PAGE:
Archive for “Start Positions” Tag

Designing The Right Speed & Agility Training Program

 

Speed & Agility Training Program Design

 

By Wil Fleming

 

Training athletes in speed & agility can be some difficult business.

Without a plan in mind of how to train a speed session, what can start as a speed session can crumble into a conditioning workout, with no lasting effects on an athlete’s ability to move quickly.
 

When I am training athletes in speed & agility I find it necessary to first, break it down into the component parts that I would like to train,and second assess the size of the group that I will be working with.
 

Lets start with what we need to train.
 

Linear and Lateral Technique
The first thing we should address with any group of any size is the technical components that will make the athletes better and safer. For linear technique we must analyze the most common ways that linear speed are expressed:
 

Is it from a 3 point stance, 2 point stance, split stance, from a slower pace?
 

This will guide our use of acceleration training and allow us to coach the young athletes on the proper start positions.
 

Lateral technique will focus on the lateral gait cycle and change of direction body positions. This type of training should be done with any group regardless of age and size of the group.
 

Linear and Lateral Power
The next phase of training will involve using different implements or tools to create more power for your athletes. Typically we will use sleds, weighted vests, medicine balls, or resistance bands to improve power in both the linear sprinting/acceleration and in lateral deceleration or acceleration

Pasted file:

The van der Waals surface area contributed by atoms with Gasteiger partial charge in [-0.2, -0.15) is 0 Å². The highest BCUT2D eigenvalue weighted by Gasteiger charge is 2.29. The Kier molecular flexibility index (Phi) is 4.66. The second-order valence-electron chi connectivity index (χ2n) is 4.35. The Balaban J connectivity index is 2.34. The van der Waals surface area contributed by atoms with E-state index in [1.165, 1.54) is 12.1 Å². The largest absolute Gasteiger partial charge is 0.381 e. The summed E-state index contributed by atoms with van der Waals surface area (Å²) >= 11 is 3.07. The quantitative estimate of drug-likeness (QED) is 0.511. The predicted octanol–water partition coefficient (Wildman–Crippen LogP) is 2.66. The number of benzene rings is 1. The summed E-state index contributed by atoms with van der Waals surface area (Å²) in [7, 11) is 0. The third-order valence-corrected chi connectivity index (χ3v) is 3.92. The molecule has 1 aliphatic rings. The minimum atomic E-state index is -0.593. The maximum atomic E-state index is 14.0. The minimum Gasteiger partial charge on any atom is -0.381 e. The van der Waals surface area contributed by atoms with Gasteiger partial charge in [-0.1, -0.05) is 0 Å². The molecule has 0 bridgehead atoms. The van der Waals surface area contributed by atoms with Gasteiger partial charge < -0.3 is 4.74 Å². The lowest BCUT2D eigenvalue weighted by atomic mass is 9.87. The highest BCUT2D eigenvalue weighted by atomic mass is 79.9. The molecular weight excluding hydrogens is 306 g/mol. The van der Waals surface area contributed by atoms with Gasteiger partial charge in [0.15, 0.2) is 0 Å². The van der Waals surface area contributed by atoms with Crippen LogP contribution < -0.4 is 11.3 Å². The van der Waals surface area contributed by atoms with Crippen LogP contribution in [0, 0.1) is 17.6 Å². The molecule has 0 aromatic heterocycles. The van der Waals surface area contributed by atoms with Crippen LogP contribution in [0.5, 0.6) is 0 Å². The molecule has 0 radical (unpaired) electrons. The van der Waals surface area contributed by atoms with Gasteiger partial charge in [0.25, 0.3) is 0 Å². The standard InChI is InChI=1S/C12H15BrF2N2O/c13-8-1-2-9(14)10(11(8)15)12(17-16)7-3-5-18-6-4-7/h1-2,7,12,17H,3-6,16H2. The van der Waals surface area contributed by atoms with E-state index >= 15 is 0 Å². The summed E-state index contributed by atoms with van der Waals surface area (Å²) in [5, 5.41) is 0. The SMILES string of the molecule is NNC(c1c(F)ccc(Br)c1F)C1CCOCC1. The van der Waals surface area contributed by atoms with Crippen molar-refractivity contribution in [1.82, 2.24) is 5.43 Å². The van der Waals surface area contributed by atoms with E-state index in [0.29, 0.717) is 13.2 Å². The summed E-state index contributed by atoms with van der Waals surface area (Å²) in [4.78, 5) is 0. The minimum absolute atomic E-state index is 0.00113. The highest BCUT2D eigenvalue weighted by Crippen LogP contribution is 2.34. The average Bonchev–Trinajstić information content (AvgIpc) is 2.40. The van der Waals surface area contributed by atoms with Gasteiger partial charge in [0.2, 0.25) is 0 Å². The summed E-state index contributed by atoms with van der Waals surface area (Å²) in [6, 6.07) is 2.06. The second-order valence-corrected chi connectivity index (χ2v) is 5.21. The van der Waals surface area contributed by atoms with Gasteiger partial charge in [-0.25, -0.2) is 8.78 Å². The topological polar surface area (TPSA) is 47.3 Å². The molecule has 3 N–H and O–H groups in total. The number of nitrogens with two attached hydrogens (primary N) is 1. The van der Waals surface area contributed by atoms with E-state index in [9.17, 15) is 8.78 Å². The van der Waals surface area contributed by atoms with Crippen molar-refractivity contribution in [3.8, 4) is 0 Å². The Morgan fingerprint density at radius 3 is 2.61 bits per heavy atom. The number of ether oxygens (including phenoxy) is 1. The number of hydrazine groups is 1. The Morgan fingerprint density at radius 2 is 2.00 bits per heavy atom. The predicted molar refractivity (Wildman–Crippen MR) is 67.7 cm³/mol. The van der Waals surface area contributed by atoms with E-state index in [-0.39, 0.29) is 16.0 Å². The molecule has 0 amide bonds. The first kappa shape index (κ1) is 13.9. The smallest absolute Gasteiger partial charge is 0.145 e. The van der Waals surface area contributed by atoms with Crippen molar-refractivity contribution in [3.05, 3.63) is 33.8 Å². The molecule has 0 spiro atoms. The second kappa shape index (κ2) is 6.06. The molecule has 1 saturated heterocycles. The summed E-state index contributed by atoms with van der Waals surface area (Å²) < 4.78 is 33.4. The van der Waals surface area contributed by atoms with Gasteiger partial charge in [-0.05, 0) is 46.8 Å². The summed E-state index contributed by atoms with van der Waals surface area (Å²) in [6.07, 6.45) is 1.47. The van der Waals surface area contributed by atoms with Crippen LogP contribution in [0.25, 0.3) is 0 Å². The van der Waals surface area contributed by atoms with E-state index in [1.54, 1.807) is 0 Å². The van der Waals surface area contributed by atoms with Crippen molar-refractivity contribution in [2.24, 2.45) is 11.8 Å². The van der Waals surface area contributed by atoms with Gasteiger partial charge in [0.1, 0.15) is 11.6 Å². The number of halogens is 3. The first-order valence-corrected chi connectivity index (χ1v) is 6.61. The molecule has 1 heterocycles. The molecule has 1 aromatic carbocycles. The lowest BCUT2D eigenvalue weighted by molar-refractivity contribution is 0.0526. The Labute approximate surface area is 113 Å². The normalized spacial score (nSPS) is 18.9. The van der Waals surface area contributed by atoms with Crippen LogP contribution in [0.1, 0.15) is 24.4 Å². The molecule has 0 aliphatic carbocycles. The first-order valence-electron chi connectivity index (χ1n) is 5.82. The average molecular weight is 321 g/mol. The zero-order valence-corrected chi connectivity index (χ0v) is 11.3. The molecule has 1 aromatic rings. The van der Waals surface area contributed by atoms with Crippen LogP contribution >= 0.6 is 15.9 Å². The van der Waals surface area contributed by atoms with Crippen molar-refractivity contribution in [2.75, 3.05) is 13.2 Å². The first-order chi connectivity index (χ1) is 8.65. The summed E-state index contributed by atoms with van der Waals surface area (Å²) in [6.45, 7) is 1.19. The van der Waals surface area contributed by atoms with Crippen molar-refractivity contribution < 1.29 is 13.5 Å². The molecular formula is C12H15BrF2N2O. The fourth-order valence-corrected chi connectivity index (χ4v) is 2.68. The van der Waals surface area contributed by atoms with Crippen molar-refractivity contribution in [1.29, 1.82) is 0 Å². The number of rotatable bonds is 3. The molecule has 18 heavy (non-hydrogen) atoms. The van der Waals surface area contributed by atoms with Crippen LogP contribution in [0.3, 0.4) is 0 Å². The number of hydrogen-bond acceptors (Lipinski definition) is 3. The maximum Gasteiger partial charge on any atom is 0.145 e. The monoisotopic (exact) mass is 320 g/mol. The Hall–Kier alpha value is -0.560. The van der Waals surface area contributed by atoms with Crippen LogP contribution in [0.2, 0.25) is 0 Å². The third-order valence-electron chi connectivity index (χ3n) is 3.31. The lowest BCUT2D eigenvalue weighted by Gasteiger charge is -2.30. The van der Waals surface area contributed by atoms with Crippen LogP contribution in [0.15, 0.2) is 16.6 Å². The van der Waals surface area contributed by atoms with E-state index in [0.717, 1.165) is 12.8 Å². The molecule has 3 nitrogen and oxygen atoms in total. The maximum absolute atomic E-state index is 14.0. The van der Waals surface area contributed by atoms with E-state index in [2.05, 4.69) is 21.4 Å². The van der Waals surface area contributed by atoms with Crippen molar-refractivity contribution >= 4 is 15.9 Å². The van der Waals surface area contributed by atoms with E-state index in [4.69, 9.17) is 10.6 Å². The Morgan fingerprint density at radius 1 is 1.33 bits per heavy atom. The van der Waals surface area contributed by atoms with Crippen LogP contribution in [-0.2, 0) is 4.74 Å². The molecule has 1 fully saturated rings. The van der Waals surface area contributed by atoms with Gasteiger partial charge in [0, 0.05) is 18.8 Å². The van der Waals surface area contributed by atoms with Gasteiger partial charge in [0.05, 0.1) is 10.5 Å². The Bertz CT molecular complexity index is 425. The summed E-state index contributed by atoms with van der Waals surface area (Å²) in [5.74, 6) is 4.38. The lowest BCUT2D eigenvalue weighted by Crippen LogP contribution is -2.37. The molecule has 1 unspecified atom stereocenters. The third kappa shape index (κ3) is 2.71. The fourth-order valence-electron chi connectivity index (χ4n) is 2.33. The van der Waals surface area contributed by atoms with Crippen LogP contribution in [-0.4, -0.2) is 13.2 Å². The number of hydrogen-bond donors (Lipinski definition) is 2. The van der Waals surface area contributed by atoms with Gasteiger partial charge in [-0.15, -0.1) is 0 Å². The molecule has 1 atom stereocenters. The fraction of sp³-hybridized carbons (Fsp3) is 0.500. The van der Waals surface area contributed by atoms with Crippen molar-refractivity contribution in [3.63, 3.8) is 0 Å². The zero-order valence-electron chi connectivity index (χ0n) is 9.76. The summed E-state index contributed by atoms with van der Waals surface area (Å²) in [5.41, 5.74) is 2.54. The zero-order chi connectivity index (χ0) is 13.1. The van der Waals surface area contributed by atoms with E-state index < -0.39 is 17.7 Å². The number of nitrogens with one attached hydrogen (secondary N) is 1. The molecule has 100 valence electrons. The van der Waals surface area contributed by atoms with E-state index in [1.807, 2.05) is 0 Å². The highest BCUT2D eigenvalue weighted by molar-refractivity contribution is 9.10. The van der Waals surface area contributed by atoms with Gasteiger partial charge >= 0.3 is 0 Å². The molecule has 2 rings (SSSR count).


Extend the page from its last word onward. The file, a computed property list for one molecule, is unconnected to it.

Linear and Lateral Reaction
When training reaction we are trying to improve the athletes ability to perceive the action and make the appropriate reaction. Drills in this category include change of direction with visual or verbal cues and acceleration drills on visual cues
 

Next lets move onto the size of the group, as this will determine the types of drills and equipment that we can use.
 

Less than 3 athletes
With less than 3 athletes training the coaching can be very intensive and the athletes can receive direction on technique with any and all drills. Very rarely in this situation will you be limited with the amount of equipment needed to complete a drill. Rest times will have to be accounted for through the training plan to make sure that the athletes get quality repetitions.
 

Small group – Less than 10-15 athletes
Training in groups smaller than 10 may limit your ability to train the group with equipment that you have on hand. If equipment is to be used it will be necessary to partner up the young athletes or go in a rotation. Your ability to instruct will not be limited, but should be planned out in the speed & agility training program for the day.
 

Large group – More than 15 athletes
With a group of more than 15 athletes restrictions on equipment become a primary concern, typically with groups this size or larger choices of equipment should be easily transportable (cones, small bands) and be plentiful. Instruction time should be mapped out before hand and should be deliberate. Large groups should be divided into smaller groups, this will allow for instruction between repetitions. Rest intervals in large groups are less necessary to plan because a normal rotation of drills and groups will allow for even, or positive rest periods.
 

With groups of any size it is important to approach Speed & Agility with the same type of deliberate plan that is often reserved for strength training. Doing so will insure that your session will not turn into glorified conditioning work, but will instead develop real, true speed, wow coaches and grow your business.
 

 

Selecting the Right Starting Position for Olympic Lifts (Part 2)

 

Olympic Lifts and Foundatations

Young Athlete hang position olympic lifts

 

By Wil Fleming

 

Coaches everywhere, and a great percentage of coaches at that, choose to use some type of Olympic lifts in their training of athletes. Typically this Olympic lift is a power clean, starting from the floor. While this is appropriate for plenty of athletes, there are multiple variations in the starting position, that it can be hard to determine which is the right place to start.